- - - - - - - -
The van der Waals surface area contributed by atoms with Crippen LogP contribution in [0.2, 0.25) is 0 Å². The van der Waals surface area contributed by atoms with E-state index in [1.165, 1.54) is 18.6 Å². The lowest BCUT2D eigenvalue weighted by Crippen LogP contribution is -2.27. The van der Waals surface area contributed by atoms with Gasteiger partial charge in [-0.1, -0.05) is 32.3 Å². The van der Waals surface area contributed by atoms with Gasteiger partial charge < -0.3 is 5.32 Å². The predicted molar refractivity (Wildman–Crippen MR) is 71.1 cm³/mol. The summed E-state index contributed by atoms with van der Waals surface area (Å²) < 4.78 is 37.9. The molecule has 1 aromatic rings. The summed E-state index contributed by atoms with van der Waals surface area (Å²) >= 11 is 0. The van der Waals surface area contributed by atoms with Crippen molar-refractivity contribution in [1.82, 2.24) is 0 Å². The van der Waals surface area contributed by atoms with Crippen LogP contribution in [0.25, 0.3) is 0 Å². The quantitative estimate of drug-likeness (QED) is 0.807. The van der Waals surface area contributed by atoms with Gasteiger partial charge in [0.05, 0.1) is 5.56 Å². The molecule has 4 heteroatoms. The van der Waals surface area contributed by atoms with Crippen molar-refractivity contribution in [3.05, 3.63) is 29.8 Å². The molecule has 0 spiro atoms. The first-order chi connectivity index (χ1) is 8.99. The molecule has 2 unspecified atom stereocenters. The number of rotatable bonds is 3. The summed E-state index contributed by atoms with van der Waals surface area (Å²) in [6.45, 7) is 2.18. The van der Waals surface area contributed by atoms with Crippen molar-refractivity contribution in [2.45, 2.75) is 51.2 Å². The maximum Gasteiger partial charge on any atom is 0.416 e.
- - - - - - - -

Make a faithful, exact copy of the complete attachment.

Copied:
The van der Waals surface area contributed by atoms with Crippen LogP contribution in [0.2, 0.25) is 0 Å². The van der Waals surface area contributed by atoms with E-state index in [1.165, 1.54) is 18.6 Å². The lowest BCUT2D eigenvalue weighted by Crippen LogP contribution is -2.27. The van der Waals surface area contributed by atoms with Gasteiger partial charge in [-0.1, -0.05) is 32.3 Å². The van der Waals surface area contributed by atoms with Gasteiger partial charge < -0.3 is 5.32 Å². The predicted molar refractivity (Wildman–Crippen MR) is 71.1 cm³/mol. The summed E-state index contributed by atoms with van der Waals surface area (Å²) < 4.78 is 37.9. The molecule has 1 aromatic rings. The summed E-state index contributed by atoms with van der Waals surface area (Å²) >= 11 is 0. The van der Waals surface area contributed by atoms with Crippen molar-refractivity contribution in [1.82, 2.24) is 0 Å². The van der Waals surface area contributed by atoms with Crippen LogP contribution in [0.25, 0.3) is 0 Å². The quantitative estimate of drug-likeness (QED) is 0.807. The van der Waals surface area contributed by atoms with Gasteiger partial charge in [0.05, 0.1) is 5.56 Å². The molecule has 4 heteroatoms. The van der Waals surface area contributed by atoms with Crippen molar-refractivity contribution in [3.05, 3.63) is 29.8 Å². The molecule has 0 spiro atoms. The first-order chi connectivity index (χ1) is 8.99. The molecule has 2 unspecified atom stereocenters. The number of rotatable bonds is 3. The summed E-state index contributed by atoms with van der Waals surface area (Å²) in [6.45, 7) is 2.18. The van der Waals surface area contributed by atoms with Crippen molar-refractivity contribution in [2.45, 2.75) is 51.2 Å². The maximum Gasteiger partial charge on any atom is 0.416 e.